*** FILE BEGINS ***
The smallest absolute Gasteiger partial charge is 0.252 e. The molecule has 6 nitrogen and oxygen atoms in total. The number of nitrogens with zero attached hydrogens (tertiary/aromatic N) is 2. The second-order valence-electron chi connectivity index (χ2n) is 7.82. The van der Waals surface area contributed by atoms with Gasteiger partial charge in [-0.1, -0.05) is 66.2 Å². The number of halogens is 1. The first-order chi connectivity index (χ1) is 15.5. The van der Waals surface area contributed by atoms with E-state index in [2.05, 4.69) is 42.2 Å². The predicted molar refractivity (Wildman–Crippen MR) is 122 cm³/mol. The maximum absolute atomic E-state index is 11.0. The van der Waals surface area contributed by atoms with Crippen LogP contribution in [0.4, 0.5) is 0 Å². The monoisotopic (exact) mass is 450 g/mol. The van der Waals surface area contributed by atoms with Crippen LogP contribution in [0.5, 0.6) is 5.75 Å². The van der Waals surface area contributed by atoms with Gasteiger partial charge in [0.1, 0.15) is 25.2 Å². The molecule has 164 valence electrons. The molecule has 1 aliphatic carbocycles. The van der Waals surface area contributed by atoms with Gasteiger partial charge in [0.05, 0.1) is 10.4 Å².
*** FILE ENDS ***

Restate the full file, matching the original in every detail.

The smallest absolute Gasteiger partial charge is 0.252 e. The molecule has 6 nitrogen and oxygen atoms in total. The number of nitrogens with zero attached hydrogens (tertiary/aromatic N) is 2. The second-order valence-electron chi connectivity index (χ2n) is 7.82. The van der Waals surface area contributed by atoms with Gasteiger partial charge in [-0.1, -0.05) is 66.2 Å². The number of halogens is 1. The first-order chi connectivity index (χ1) is 15.5. The van der Waals surface area contributed by atoms with E-state index in [2.05, 4.69) is 42.2 Å². The predicted molar refractivity (Wildman–Crippen MR) is 122 cm³/mol. The maximum absolute atomic E-state index is 11.0. The van der Waals surface area contributed by atoms with Crippen LogP contribution in [0.4, 0.5) is 0 Å². The monoisotopic (exact) mass is 450 g/mol. The van der Waals surface area contributed by atoms with Crippen LogP contribution in [0.5, 0.6) is 5.75 Å². The van der Waals surface area contributed by atoms with Gasteiger partial charge in [0.1, 0.15) is 25.2 Å². The molecule has 164 valence electrons. The molecule has 1 aliphatic carbocycles. The van der Waals surface area contributed by atoms with Gasteiger partial charge in [0.05, 0.1) is 10.4 Å².